Materials regulation could bring £4bn benefit to UK, says study
24 Apr 2017
Modernising composite materials regulations could bring more than £4 billion worth of benefit to the UK by 2030, according to a new report by the University of Southampton.
The report, which was launched this week at the Royal Academy of Engineering, calls on industry and government to work together to end constraints that inhibit the growth and use of composite materials in the oil and gas, marine and construction sectors.
A major inhibitor to the uptake of composites in new sectors includes regulations, codes and standards that are often inappropriate for composites, the report finds.
This is because they are both explicitly and implicitly based on named materials, such as steel, and do not permit consideration of composite applications despite the strengths and benefits of the materials in many cases, the report adds.
Simon Quinn, director of the university’s Research Institute for Industry, said that in the UK there was currently very limited co-ordination and centralisation of the codes and standards data associated with new composite materials.
He said: “There is neither a coherent development of certified testing facilities, nor a formal process for different sectors to share information and best practice. These factors have reduced productivity, discouraged research and development and innovation, and significantly increased the time to market for new composite products.”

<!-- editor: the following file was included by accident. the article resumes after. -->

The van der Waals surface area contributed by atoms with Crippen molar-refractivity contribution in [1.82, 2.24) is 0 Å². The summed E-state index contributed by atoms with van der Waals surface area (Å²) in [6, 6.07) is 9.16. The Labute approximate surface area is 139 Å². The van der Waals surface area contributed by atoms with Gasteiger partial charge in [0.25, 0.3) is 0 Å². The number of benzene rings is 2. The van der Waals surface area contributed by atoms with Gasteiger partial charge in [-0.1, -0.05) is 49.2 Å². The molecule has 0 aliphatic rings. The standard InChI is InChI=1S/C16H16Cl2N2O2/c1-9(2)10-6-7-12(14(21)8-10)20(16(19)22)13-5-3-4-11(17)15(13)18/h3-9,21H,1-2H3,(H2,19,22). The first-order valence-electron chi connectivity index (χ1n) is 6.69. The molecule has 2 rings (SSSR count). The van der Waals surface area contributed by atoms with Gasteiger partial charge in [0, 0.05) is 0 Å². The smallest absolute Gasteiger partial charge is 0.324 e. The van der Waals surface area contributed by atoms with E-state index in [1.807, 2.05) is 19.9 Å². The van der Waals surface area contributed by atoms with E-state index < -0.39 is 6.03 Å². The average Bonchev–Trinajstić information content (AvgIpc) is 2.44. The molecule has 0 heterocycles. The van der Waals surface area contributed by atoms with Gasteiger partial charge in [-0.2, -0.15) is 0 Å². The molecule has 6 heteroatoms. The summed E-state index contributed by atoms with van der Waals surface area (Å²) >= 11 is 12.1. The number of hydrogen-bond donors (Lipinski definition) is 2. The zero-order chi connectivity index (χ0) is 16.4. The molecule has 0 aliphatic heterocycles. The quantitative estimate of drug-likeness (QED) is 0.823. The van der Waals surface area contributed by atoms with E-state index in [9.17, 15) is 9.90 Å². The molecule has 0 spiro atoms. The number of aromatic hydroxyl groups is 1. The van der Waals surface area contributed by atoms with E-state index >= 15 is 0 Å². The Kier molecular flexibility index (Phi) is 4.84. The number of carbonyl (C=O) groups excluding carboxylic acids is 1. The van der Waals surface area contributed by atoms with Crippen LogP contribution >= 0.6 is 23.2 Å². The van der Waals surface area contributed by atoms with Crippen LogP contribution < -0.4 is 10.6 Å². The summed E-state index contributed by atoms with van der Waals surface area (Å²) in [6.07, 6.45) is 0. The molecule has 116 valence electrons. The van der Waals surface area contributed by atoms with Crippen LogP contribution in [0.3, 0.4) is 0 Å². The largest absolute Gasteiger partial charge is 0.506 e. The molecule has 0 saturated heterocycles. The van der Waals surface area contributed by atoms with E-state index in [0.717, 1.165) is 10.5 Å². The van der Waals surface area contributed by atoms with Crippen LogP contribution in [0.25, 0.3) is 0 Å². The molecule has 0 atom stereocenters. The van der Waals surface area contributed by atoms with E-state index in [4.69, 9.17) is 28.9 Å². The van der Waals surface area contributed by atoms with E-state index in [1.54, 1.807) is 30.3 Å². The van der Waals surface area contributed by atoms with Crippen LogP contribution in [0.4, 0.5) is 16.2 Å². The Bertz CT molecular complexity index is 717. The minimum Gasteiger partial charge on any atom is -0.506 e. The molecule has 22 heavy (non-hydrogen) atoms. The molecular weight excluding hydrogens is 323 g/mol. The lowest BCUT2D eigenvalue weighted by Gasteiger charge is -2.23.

The report recommends that ‘performance’ assessment methods should be adapted to the needs of each sector to make it easier for manufacturers to prove that their materials can perform to the required operational safety and performance standards related to that sector.
The report also calls on the need for one government department to have overall responsibility for regulation, with representation in other departments.
The lead department would work closely with the Composites Leadership Forum (CLF) and would oversee material regulatory policy and management of the centre, would have the responsibility to develop codes and standards, and would authorise both UK and nominated overseas test centres, the report suggests.
The UK's share of the $68bn (£53bn) composite products market is currently £2bn. This is estimated to grow to £12bn by 2030, and could rise to £16bn if growth targets are met, the university said.
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